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Maintaining Business Culture in a Hybrid Work Environment

A mainstay of company culture has always been the social aspect of work.

Without the casual conversation that accompanies hallway chats, breakroom conversation, or even the pre and post work-related meeting banter, much of the interaction during work hours becomes just that, work-related.

While remote and distributed workforces offer many positive aspects, they threaten to deprive organizations—and their employees-- of that daily interaction that if not carefully curated, can also rob the company of many aspects of its culture.

"Let’s be honest, only talking about work-related topics all day every day is boring, dry and considerably more stressful," says Netsurion CEO Kevin Watson. "It is not a culture most of us want to be a part of."

From his perspective, company culture needs to be a thing that is considered, cultivated, and made a topic of management discussions and evaluation, just like any other business goal.

 "In a full work-from-office environment, the culture often naturally stems from the personalities of the employees," he says. "Without that natural culture creation, organizations now need to create a company culture, lest they fall into a culture vacuum."

Arthur Lozinski, co-founder and CEO of Oomnitza, adds culture is driven by history, values, and behaviors, which are set, conveyed and sustained by people.

"This is reinforced through communications and interactions," he says. "Employees must understand and align with the values and recognize desired behavior."

But with a remote and hybrid workplace, this interaction can’t be done in person, requiring a more frequent company-wide and team effort, using various collaboration tools, to share culture value and operating norms.

"It also needs to be easy and attractive for employees to do so in hybrid or remote settings," Lozinski adds. "Achievement is possible, it just takes longer and with more concerted effort."

The Limits of Tech Tools  

Watson points out hybrid worforce concepts struggled to gain adoption for decades for the simple reason that without current technology it would have been wildly inefficient at best and impossible at worst.

However, the introduction of easy-to-use and inexpensive technology has not only made it possible but in many cases made hybrid work environments preferred by many employees and businesses.

"Obviously, the biggest tech tool change is the prevalence of video conferencing technology," he says. "Every conversation, either between two employees, a half dozen, or even hundreds can be done via video. And that face-to-face matters. Facial expressions that were lost in a phone call are back."

That return to personal interactions, and a personal view of co-works, creates the opportunity for a return to the casual social banter lost when workers stopped seeing each other physically in the office every day.

"Video chat also creates the opportunity for specific company culture activities, events that are scheduled with specific purpose of helping create culture in a remote setting," he notes.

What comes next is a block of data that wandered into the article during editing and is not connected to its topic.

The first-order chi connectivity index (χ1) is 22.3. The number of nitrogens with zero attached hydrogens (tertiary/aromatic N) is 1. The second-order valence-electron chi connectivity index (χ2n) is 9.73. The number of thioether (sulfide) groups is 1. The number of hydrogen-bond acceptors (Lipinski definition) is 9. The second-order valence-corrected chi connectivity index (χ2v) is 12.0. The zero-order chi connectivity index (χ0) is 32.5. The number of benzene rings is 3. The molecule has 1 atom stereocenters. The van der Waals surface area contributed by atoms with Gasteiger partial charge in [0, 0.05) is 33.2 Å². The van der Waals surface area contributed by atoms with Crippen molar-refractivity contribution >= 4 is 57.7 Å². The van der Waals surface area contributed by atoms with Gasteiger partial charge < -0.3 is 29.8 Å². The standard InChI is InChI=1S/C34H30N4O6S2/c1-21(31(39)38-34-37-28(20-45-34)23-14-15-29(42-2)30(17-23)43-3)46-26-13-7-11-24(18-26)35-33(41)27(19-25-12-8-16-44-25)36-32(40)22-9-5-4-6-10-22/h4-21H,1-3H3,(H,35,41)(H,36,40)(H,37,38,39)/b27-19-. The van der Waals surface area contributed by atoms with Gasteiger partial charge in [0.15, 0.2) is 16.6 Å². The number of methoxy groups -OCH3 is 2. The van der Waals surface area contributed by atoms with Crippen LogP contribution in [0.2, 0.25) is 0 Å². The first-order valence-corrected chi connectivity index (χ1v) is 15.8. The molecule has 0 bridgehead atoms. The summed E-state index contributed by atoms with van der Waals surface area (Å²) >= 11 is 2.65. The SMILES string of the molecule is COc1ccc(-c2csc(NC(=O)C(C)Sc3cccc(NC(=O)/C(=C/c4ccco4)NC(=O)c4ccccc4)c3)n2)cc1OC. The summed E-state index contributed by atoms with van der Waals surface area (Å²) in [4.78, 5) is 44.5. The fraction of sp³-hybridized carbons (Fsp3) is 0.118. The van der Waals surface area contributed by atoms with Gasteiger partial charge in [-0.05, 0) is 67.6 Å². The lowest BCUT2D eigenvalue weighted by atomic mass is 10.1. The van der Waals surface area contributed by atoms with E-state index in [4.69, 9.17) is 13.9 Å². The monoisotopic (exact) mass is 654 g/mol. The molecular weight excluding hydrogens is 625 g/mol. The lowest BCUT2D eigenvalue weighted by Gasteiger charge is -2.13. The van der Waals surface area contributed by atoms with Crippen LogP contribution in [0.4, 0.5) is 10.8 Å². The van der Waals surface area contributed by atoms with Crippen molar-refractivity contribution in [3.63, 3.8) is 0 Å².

Boosting Productivity and Culture Simultaneously 

Watson says other tools that are critical for maintaining company culture in a remote setting include file sharing, secure instant messaging, and better employee review tools.

"While these seem more about improving company productivity, if used correctly they create the opportunity to drive more and easier interactions, and interactions drive culture," he says. "By far the biggest threat to company culture is isolation."

Lozinski adds diverse WFH and hybrid setups require IT management to be as streamlined and automated as possible, which is where Enterprise Technology Management (ETM) platforms come into play.

"Streamlining workflows benefits an organization in any context," he says.

In WFH settings, automating manual processes is especially useful to ensure efficient onboarding, and in provisioning and deprovisioning applications.

"Empowering employees and allowing them to avoid operational drudgery in favor of more interesting and impactful work has a direct positive impact on corporate culture," Lozinski notes. "More so, it creates more efficient, productive, secure and compliant operations."

The Importance of Inclusion 

Fostering a sense of inclusion for company culture is also more crucial today given a remote workforce adoption because companies are social structures.

"If people can't convene in person, they need to do so virtually," Lozinski says. "This necessitates seamless access to a wide set of technologies, ranging from endpoints to applications which support collaboration."
Watson notes when everyone was in the office it was easy to see who didn’t participate in the workplace banter, who didn’t go out for drinks and who wasn’t interacting with their co-workers.

In remote settings, it can be very hard to notice who isn’t there, or who just attends or speaks up for the work-related discussions.

Watson says this may be the hardest part of creating a hybrid company culture, convincing those that are naturally less inclined to put themselves out there to be part of the conversation. 

"Again, isolation is the enemy of company culture, so it becomes critical to not just foster a sense of inclusion, but to ensure that people at all levels and of all personalities don’t slip through the virtual cracks," he says.